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Seigneuries in the Quebec City Region

This research guide explores the seigneuries of New France from about 1626 to 1759 in the Quebec City region, including Lévis, Lauzon, Côte-de-Beaupré, Île-d’Orléans, Charlesbourg, Portneuf, Sainte-Foy, Sillery and other locations within a 50-mile radius of the city.

The PDF below links to a variety of resources describing historical individuals and seigneurs (landlords) in the area, the histories of the seigneuries themselves and a list of the Catholic churches and cemeteries in the towns.

The compilation includes the names of the notaries who worked in this region. Notaries prepared land transfers, leases, business agreements and protests following disagreements, apprenticeships, marriage contracts, wills and even travel arrangements. These documents are kept in the provincial archives and can be read on microfilm. At the end of the compilation you will find contact information for the Bibliothèque et Archives nationales du Québec in Quebec City and the Société de généalogie de Québec.

If your ancestors were living in rural Quebec before 1854, chances are they lived on a seigneury. The seigneur granted the land to tenants, who were usually called habitants or censitaires. The seigneurs and the habitants owed certain obligations to each other. The system, based on a feudal one, dates back to the mid-1600s when the government of France was trying to ensure its colony of New France would be settled in a systematic manner.

Seigneurs were usually people of noble backgrounds, military leaders or civil administrators, or they were religious institutions. The seigneurial system was abolished in 1854 and the tenants were allowed to acquire the land they farmed.

The seigneuries had a lasting impact on Quebec society and geography and the names of many seigneuries and seigneurs live on in the names of towns and streets, while the agricultural fields along the shores of the St. Lawrence River are still divided into the long, narrow strips that were created for the habitants.

Many of the links in this compilation are in French. If you can’t understand them, copy and paste the text into a translation app such as Google Translate. In some cases, you may have to search (rechercher) further. Que cherchez vous? means, what are you looking for? So put in the name of the seigneurie or the arrondissement (borough).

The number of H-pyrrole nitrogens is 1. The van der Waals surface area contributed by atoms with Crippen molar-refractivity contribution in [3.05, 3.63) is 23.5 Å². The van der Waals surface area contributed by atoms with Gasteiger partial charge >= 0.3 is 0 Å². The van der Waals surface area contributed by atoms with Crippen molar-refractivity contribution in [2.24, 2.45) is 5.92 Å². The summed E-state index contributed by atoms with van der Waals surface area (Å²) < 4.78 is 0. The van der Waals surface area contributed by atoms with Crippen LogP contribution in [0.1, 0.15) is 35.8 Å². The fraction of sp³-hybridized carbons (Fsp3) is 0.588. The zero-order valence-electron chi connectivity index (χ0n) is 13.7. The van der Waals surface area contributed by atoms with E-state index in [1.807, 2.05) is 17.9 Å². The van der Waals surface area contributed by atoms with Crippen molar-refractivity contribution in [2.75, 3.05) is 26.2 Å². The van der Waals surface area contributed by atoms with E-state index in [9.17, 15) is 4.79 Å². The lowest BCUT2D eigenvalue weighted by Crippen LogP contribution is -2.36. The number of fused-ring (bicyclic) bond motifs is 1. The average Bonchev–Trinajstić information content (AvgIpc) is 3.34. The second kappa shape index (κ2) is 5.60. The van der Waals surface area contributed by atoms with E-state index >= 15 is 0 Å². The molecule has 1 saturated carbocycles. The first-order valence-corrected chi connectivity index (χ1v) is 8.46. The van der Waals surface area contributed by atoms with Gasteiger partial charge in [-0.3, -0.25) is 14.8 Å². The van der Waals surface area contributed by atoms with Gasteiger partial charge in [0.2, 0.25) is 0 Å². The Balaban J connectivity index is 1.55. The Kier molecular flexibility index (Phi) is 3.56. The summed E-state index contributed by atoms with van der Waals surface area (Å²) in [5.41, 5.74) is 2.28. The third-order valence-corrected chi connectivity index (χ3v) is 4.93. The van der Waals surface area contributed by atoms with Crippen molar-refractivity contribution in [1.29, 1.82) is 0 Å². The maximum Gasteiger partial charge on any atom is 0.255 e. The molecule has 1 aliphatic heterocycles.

Seigneuries of Quebec City and Region

 

Seigneuries of the Montreal Region

If you had ancestors in Quebec before 1854, chances are they lived on a seigneury. The seigneur (the owner of the seigneury) granted the land to tenants, who were usually called habitants or censitaires. The seigneurs and the habitants owed certain obligations to each other. The system, based on a feudal one, dates back to the mid-1600s when the government of France was trying to ensure its colony of New France would be settled in a systematic manner.

Seigneurs were usually people of noble backgrounds, military leaders or civil administrators, or they were religious institutions. Some seigneuries were well run, other seigneurs were absentee landlords or excessively demanding. In 1854, the seigneurial system was abolished and the tenants were allowed to acquire the land they farmed. The seigneuries had a lasting impact on Quebec society and geography and the names of many seigneuries and seigneurs live on in the names of towns and streets.

In the days of New France, Montreal was a small city on the shores of the St. Lawrence and the rest of the Island of Montreal was rural farmland. For many years, the priests of Saint Sulpice were the seigneurs of most of the island. The seigneurial system began to disappear from the Montreal region before it did elsewhere because it held back development of the growing city.

The compilation in the PDF below includes links to a variety of articles related to seigneuries and seigneurs who lived in the Montreal region, both on and off the island. Some articles are in English, others are in French. If you cannot understand the French, copy and paste the text into a translation app such as Google Translate.

Included in the compilation are links to articles from the Dictionary of Canadian Biography about some of the leading figures in the history of Montreal, as well as background information about the seigneuries, Catholic parish churches and cemeteries in the region.

The compilation also includes a list of the notaries who handled land transactions, wills and other legal agreements in the Montreal region up to the end of the 18th century. These notarial records are kept in the archives of the Bibliothèque et Archives nationales du Québec in Montreal. Finally, there is a list of further resources at the end of the compilation.

Seigneuries Region of Montréal

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